In 2015 a team of four FAKT development experts from Bolivia, Argentina, Guatemala and Germany evaluated the projects of the Development Aid of the Kolping Society Association (SEK e.V.) in five Latin American countries. SEK e.V. is part of the International Kolping Society, which is a Catholic Lay Association founded by Adolph Kolping, and which is now represented in over 60 countries with more than 400,000 members around the world. The Kolping Society promotes through education and project activities the development of its members - united in self-help groups called Kolping Families - in many fields of daily life.
The evaluation team could confirm that (i) the Kolping Foundations in the different countries receive high recognition by the authorities of the public and municipal sectors, NGOs and representatives of the Catholic Church. (ii) The Kolping Strategy was found to be successful: That is, they promote social structure through the formation of the self-help groups Kolping Families to achieve greater social justice, they encourage leadership both in their own groups and in society in general and they facilitate political commitment. Members of Kolping widely assume tasks for the common good in areas such as parent councils and political committees, they develop democratic and participatory life and their organizations stand for a culture of peace.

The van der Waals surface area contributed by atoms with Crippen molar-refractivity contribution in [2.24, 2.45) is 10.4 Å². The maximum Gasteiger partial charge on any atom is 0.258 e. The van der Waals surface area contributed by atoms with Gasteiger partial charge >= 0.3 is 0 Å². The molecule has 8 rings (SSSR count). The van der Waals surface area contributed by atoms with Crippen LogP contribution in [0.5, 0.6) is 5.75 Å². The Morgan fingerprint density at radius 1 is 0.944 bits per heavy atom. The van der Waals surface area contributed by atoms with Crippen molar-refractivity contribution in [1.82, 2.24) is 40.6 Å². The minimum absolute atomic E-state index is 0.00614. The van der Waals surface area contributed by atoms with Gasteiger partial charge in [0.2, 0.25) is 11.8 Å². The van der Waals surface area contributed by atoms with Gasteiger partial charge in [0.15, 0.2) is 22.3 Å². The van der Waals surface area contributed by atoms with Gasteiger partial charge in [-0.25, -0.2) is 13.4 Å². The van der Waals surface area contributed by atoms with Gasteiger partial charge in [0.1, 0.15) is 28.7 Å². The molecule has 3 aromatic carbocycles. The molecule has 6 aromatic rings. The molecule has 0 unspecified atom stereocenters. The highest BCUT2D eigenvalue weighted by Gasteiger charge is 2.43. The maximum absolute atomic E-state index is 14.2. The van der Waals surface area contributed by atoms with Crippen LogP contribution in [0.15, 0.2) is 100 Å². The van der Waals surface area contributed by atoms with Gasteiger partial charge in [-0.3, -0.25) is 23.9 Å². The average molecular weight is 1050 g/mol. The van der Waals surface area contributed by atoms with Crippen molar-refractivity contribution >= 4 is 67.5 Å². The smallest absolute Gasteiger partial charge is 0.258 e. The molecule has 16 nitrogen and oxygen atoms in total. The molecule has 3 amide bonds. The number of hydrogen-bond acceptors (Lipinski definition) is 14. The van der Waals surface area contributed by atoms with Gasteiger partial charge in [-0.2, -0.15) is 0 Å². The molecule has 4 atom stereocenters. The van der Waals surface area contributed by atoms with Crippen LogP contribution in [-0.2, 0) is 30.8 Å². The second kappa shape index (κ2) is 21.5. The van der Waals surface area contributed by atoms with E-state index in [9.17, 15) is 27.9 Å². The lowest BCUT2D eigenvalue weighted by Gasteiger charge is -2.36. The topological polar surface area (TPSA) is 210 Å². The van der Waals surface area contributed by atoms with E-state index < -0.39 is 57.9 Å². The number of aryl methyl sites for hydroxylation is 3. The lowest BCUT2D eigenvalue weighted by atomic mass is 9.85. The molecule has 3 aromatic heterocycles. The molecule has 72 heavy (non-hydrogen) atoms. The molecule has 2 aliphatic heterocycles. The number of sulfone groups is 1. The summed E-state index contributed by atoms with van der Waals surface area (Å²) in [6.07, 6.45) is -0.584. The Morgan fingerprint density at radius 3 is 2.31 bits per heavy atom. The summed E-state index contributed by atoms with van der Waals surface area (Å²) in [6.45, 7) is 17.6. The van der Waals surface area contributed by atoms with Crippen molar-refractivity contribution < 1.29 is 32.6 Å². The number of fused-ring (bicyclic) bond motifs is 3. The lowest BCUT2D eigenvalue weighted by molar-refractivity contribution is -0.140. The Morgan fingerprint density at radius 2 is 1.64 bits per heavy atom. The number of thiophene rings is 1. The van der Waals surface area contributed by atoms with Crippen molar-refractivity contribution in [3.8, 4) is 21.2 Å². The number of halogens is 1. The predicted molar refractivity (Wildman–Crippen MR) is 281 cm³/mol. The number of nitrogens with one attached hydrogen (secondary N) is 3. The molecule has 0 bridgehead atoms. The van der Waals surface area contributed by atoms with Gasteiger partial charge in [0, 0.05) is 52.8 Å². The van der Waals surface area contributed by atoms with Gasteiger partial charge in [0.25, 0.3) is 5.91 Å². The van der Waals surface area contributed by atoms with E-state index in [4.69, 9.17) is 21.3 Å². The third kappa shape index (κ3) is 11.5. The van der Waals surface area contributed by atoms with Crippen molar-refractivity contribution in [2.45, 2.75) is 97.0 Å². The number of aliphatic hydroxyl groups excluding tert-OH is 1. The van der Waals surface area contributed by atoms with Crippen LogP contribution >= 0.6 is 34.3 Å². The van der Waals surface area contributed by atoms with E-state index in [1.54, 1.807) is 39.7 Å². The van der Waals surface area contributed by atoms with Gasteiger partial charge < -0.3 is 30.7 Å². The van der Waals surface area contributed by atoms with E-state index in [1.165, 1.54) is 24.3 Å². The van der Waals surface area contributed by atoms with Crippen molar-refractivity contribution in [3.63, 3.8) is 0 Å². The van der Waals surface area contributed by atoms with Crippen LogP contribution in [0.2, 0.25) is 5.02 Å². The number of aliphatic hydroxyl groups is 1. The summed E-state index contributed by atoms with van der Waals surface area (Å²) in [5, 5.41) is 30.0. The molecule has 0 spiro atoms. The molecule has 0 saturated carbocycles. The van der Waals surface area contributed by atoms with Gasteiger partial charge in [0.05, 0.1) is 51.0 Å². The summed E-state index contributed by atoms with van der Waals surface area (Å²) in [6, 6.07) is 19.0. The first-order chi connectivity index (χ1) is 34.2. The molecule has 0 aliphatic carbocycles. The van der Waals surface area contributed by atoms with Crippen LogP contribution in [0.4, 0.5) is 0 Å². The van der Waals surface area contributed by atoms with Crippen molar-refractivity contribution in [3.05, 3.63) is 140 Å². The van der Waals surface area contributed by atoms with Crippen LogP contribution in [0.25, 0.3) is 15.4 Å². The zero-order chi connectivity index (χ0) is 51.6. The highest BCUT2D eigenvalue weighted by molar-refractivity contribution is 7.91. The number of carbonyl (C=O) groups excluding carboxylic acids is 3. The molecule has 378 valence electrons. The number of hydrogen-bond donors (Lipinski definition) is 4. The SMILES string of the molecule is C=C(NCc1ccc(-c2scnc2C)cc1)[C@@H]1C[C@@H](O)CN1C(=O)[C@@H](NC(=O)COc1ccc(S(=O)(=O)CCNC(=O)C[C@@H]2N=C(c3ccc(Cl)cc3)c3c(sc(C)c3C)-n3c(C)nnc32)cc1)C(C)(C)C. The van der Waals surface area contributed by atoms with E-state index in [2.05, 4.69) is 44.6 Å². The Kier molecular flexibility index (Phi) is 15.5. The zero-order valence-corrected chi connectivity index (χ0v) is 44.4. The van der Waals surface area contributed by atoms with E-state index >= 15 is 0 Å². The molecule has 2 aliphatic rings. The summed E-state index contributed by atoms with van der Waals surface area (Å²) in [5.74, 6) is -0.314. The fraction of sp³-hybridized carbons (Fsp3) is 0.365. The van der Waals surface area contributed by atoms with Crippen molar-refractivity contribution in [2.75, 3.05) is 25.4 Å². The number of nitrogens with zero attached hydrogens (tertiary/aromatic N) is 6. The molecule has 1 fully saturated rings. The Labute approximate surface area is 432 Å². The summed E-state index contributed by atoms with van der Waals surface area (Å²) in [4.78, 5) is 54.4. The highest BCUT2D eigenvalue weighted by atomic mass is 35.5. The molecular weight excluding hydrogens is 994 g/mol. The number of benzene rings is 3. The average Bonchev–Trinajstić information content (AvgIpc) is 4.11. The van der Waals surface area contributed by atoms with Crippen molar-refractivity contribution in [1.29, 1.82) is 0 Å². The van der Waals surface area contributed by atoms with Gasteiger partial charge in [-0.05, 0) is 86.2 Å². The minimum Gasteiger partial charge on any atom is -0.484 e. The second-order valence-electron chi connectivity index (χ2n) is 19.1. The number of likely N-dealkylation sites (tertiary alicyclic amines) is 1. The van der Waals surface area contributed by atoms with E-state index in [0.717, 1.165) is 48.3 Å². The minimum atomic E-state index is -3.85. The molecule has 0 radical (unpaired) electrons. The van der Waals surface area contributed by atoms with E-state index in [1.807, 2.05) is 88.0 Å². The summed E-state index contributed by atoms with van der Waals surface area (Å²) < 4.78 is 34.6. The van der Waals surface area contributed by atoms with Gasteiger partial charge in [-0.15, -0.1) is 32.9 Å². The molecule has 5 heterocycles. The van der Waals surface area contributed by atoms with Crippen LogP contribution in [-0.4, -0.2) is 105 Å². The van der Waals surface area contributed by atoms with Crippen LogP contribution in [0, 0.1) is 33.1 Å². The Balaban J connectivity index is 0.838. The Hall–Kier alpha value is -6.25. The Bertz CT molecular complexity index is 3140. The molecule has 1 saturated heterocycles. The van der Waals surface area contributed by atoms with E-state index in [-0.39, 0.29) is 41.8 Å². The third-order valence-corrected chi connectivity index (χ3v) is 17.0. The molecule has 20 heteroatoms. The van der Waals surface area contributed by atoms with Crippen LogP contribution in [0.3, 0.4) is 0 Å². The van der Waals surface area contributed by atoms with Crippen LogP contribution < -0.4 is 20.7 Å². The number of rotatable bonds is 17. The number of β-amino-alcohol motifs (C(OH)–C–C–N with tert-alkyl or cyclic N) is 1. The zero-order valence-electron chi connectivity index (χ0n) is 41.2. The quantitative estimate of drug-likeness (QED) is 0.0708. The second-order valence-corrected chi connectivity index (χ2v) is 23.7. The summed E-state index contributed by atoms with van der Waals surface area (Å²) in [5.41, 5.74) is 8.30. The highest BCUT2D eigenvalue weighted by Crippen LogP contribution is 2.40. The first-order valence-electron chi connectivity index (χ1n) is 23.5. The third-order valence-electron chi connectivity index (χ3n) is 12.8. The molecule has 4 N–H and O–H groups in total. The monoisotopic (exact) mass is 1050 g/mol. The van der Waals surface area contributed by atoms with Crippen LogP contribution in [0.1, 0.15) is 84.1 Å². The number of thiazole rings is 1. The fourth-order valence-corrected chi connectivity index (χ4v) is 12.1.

However, at this time we cannot speak of a burgeoning movement that is constantly growing, rather, the number of members decreased in the period corresponding to this assessment. (iii) In each country a large variation of (vocational) training sessions mostly for young people coming from poorer backgrounds was offered. Some of them were very successful and records showed that the trainees found good employment, others were less effective or results were unknown. What is interesting about this training is that the highly valued combination of crafts training with the development of the personality and integrity of the trainees is what makes the Kolping training offer more valuable than other products in the training market.
Recommendations were given to improve the approaches or to overcome shortfalls, but by and large it could be concluded that the envisaged objectives were reached even at reasonable cost.
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- to analyze the comprehensive training programs and the so-called productive projects, such as hospitals and schools run by Kolping
- to assess the consolidation of the Kolping Families’ self-help structures
- to study the development and management capacity of the different Kolping Foundations in Bolivia, Chile, Honduras, Mexico and Uruguay